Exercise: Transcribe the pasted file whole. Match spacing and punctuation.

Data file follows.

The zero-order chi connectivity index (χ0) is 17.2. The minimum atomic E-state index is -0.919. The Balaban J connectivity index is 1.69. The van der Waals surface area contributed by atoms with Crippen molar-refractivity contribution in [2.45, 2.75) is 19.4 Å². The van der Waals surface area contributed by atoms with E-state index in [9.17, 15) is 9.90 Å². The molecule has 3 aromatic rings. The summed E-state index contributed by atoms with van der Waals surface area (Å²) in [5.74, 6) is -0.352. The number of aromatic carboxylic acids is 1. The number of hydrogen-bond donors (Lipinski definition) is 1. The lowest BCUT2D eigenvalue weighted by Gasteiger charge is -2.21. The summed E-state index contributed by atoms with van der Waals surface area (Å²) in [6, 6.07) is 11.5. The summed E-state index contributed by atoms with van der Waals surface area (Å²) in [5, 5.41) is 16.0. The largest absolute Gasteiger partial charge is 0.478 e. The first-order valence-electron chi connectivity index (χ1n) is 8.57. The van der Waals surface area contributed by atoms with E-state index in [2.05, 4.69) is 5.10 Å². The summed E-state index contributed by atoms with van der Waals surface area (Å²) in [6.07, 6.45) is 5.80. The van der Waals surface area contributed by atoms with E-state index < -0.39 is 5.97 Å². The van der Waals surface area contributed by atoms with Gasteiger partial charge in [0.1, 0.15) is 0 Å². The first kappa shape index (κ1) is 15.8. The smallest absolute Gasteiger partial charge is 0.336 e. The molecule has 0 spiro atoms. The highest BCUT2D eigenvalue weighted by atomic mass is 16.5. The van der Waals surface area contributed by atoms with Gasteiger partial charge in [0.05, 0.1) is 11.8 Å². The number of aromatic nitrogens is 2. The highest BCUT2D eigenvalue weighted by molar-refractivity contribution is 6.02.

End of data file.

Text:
The zero-order chi connectivity index (χ0) is 17.2. The minimum atomic E-state index is -0.919. The Balaban J connectivity index is 1.69. The van der Waals surface area contributed by atoms with Crippen molar-refractivity contribution in [2.45, 2.75) is 19.4 Å². The van der Waals surface area contributed by atoms with E-state index in [9.17, 15) is 9.90 Å². The molecule has 3 aromatic rings. The summed E-state index contributed by atoms with van der Waals surface area (Å²) in [5.74, 6) is -0.352. The number of aromatic carboxylic acids is 1. The number of hydrogen-bond donors (Lipinski definition) is 1. The lowest BCUT2D eigenvalue weighted by Gasteiger charge is -2.21. The summed E-state index contributed by atoms with van der Waals surface area (Å²) in [6, 6.07) is 11.5. The summed E-state index contributed by atoms with van der Waals surface area (Å²) in [5, 5.41) is 16.0. The largest absolute Gasteiger partial charge is 0.478 e. The first-order valence-electron chi connectivity index (χ1n) is 8.57. The van der Waals surface area contributed by atoms with E-state index in [2.05, 4.69) is 5.10 Å². The summed E-state index contributed by atoms with van der Waals surface area (Å²) in [6.07, 6.45) is 5.80. The van der Waals surface area contributed by atoms with E-state index < -0.39 is 5.97 Å². The van der Waals surface area contributed by atoms with Gasteiger partial charge in [0.1, 0.15) is 0 Å². The first kappa shape index (κ1) is 15.8. The smallest absolute Gasteiger partial charge is 0.336 e. The molecule has 0 spiro atoms. The highest BCUT2D eigenvalue weighted by atomic mass is 16.5. The van der Waals surface area contributed by atoms with Gasteiger partial charge in [0.05, 0.1) is 11.8 Å². The number of aromatic nitrogens is 2. The highest BCUT2D eigenvalue weighted by molar-refractivity contribution is 6.02.